4. Simapo Island #14 This long par 5 plays up and over a hill, where one of it not the best view on the course is had looking toward the green with the bridge beyond it and an inlet, bunkers, and acres upon acres of turf lying before it. The amount of space often lulls one into a lazy second shot out to the right, which is both longer and a worse angle. If I told you pretty much this entire hole save the inlet was created, I would hope you had no idea.
5. Royal Hague #6 One must steer their shot through the dunes, favoring the right without going too far that way down into a deep valley. The green is a long way and uphill--a difficult shot guarded by a bunker front left and a steep falloff within the green right. Putting up from the lower part of the green looks like a good time, unless you are playing a match or keeping score.
HM. 90% of Ballybunion See above.
1. Lahinch #4 See above
2. Dooks #10 The end of a long bland par 5 is a surprisingly good one with a propped up green that will push most shots away, running or flying. Running up the right is better than the left, which kicks away. Once on the surface, the green is tilted but much more manageable, keeping the whole thing from being over the top.
3. Lahinch #9 See above
4. Ballybunion #9 Don't miss left or right. It might take a few tries to keep it on.
5. Ballybunion #8 A very cool little green with a left bank and neat undulations all around. Pity it is closed during the winter
This list is based on both aesthetics and strategy and surprisingly is more weighted to the modern. Perhaps it is because the contouring at the old links and heathland courses is so superior to its hazards, or maybe it is just that the newer sets have yet to be tinkered with. Pardon me for tooting my own horn on some of these, but honesty is the best policy.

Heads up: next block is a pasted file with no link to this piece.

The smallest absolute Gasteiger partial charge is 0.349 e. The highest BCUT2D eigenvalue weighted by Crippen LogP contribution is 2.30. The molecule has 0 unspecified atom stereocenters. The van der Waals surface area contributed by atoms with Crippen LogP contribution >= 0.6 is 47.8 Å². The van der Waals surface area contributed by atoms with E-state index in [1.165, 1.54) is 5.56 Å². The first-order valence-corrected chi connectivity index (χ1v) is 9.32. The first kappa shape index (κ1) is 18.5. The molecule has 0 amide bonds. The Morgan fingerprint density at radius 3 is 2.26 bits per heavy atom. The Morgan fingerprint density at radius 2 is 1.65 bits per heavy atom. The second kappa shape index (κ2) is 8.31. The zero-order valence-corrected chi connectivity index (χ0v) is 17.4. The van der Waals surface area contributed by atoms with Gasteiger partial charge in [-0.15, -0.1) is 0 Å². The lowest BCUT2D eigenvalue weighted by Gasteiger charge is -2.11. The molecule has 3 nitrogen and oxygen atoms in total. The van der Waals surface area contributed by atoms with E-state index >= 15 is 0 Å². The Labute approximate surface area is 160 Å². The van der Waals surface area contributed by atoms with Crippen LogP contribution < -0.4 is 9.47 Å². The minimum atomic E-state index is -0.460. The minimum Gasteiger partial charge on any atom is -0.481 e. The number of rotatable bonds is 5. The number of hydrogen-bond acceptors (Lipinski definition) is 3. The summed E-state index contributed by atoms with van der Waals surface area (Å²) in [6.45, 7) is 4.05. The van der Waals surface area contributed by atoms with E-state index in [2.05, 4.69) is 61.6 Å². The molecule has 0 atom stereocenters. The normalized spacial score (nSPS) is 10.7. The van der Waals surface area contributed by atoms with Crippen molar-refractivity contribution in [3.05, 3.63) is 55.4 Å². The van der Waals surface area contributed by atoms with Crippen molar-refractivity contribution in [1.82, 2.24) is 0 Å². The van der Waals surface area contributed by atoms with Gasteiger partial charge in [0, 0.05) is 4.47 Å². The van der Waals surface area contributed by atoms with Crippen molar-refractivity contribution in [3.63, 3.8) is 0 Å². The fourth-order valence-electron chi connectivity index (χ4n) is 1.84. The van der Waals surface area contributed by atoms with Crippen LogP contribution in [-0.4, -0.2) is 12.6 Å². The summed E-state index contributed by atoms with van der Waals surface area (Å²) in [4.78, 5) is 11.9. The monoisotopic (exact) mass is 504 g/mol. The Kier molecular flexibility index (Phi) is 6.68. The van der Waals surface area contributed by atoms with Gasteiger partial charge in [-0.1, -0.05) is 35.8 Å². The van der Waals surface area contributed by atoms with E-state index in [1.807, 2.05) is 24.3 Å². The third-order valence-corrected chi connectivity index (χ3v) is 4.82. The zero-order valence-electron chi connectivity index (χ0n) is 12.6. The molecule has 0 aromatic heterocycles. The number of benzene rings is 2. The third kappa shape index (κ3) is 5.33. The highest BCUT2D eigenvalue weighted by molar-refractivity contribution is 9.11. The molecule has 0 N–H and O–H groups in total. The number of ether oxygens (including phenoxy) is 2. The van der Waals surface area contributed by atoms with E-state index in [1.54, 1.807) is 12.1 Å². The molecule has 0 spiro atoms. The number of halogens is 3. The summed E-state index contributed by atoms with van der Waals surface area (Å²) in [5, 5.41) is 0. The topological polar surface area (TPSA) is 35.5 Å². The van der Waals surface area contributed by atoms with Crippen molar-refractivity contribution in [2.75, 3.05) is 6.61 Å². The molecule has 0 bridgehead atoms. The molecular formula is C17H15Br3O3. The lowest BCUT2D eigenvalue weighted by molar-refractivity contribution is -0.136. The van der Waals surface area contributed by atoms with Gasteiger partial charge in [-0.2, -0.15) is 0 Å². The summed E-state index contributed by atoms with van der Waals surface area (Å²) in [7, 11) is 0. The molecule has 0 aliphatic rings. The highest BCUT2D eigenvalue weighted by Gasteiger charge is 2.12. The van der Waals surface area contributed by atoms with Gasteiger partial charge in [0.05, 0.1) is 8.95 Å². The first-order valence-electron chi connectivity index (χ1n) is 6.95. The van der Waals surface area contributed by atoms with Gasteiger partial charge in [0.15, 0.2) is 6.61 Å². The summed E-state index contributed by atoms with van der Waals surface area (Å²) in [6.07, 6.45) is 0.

1. Simapo Island Scale is huge and fitting to site, placement has been scrutinized out in the field, and maintenance for the new-to-golf Chinese staff should not be too difficult.
2. Sallandsche Yes I know I shaped and finished these, but I believe in the work. The style fits the site, which is a heathland course waiting to be uncovered, well. The new positioning is key as well and provides the course's primary defense, which would become even more relevant with firming of the surfaces and well thought-out modifications to the greens.
3. Fazenda Boa Vista Thad Layton, Jeff Stein, and ProGolf Brasil have put together a very good looking and well thought out set of bunkers.
4. De Pan Not the most interesting to look at, but they are positioned well for playing and general looks.
5. Lahinch Not quite as clean as other links bunkers, but not exactly natural either. There is some good positioning, but they are really overshadowed by the dunes and contours of the course.
Anyone in this business who works in this style out in the field knows how valuable a companion the art of music is. It is easy as well to draw parallels between the two, a great golf course acting as a great album with the component pieces, the holes and songs, standing individually but contributing to the work as a whole. Here are some of my favorites while making it all happen from in the seat or behind a rake.
1a. Brill Bruisers The New Pornographers
1b. I Never Learn Lykke Li
3. What Once Were Vices Now Are Habits The Doobie Brothers
4. High Violet The National
5. Lonerism Tame Impala
1. "Just Like a Dream" Lykke Li
2. "Backstairs" The New Pornographers
3. "I Never Learn" Lykke Li
4. "I'm Afraid of Everyone" The National
5. "Red Eyes" The War on Drugs
6. "Coming Up" Paul McCartney
7. "Champions of Red Wine" The New Pornographers